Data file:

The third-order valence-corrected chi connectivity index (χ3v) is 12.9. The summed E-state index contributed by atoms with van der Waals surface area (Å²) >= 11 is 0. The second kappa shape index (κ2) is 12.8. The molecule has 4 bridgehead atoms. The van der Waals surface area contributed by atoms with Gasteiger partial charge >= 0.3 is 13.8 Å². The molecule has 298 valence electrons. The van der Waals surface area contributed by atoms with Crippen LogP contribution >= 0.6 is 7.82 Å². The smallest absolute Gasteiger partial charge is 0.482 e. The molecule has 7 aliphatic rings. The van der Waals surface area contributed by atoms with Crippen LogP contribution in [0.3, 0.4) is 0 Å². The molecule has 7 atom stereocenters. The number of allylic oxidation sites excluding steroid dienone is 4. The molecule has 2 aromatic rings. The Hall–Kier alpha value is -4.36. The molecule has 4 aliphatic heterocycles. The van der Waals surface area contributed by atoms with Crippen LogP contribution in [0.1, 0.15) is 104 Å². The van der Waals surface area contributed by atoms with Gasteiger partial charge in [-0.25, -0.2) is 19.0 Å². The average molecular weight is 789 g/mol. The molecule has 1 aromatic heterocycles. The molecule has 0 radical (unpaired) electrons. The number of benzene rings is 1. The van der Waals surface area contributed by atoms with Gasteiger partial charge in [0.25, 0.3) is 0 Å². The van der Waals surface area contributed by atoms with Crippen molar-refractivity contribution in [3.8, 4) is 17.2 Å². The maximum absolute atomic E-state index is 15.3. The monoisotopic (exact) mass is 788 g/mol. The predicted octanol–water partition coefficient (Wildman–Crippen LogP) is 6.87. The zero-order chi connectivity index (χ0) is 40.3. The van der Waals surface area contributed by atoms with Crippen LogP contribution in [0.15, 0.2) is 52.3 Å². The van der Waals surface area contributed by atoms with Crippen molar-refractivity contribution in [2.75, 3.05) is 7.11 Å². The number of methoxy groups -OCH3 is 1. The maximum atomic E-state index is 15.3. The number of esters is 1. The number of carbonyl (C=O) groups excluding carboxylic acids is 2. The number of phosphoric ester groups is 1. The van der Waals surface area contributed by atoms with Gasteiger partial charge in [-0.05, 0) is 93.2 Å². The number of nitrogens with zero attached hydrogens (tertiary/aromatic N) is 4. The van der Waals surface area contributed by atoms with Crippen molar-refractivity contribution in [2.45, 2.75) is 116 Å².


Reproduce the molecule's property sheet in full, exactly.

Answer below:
The third-order valence-corrected chi connectivity index (χ3v) is 12.9. The summed E-state index contributed by atoms with van der Waals surface area (Å²) >= 11 is 0. The second kappa shape index (κ2) is 12.8. The molecule has 4 bridgehead atoms. The van der Waals surface area contributed by atoms with Gasteiger partial charge >= 0.3 is 13.8 Å². The molecule has 298 valence electrons. The van der Waals surface area contributed by atoms with Crippen LogP contribution >= 0.6 is 7.82 Å². The smallest absolute Gasteiger partial charge is 0.482 e. The molecule has 7 aliphatic rings. The van der Waals surface area contributed by atoms with Crippen LogP contribution in [0.3, 0.4) is 0 Å². The molecule has 7 atom stereocenters. The number of allylic oxidation sites excluding steroid dienone is 4. The molecule has 2 aromatic rings. The Hall–Kier alpha value is -4.36. The molecule has 4 aliphatic heterocycles. The van der Waals surface area contributed by atoms with Crippen LogP contribution in [0.1, 0.15) is 104 Å². The van der Waals surface area contributed by atoms with Gasteiger partial charge in [-0.25, -0.2) is 19.0 Å². The average molecular weight is 789 g/mol. The molecule has 1 aromatic heterocycles. The molecule has 0 radical (unpaired) electrons. The number of benzene rings is 1. The van der Waals surface area contributed by atoms with Gasteiger partial charge in [0.25, 0.3) is 0 Å². The van der Waals surface area contributed by atoms with Crippen molar-refractivity contribution in [3.8, 4) is 17.2 Å². The maximum absolute atomic E-state index is 15.3. The monoisotopic (exact) mass is 788 g/mol. The predicted octanol–water partition coefficient (Wildman–Crippen LogP) is 6.87. The zero-order chi connectivity index (χ0) is 40.3. The van der Waals surface area contributed by atoms with Crippen LogP contribution in [0.15, 0.2) is 52.3 Å². The van der Waals surface area contributed by atoms with Crippen molar-refractivity contribution in [2.75, 3.05) is 7.11 Å². The number of methoxy groups -OCH3 is 1. The maximum atomic E-state index is 15.3. The number of esters is 1. The number of carbonyl (C=O) groups excluding carboxylic acids is 2. The number of phosphoric ester groups is 1. The van der Waals surface area contributed by atoms with Gasteiger partial charge in [-0.05, 0) is 93.2 Å². The number of nitrogens with zero attached hydrogens (tertiary/aromatic N) is 4. The van der Waals surface area contributed by atoms with Crippen molar-refractivity contribution in [2.45, 2.75) is 116 Å².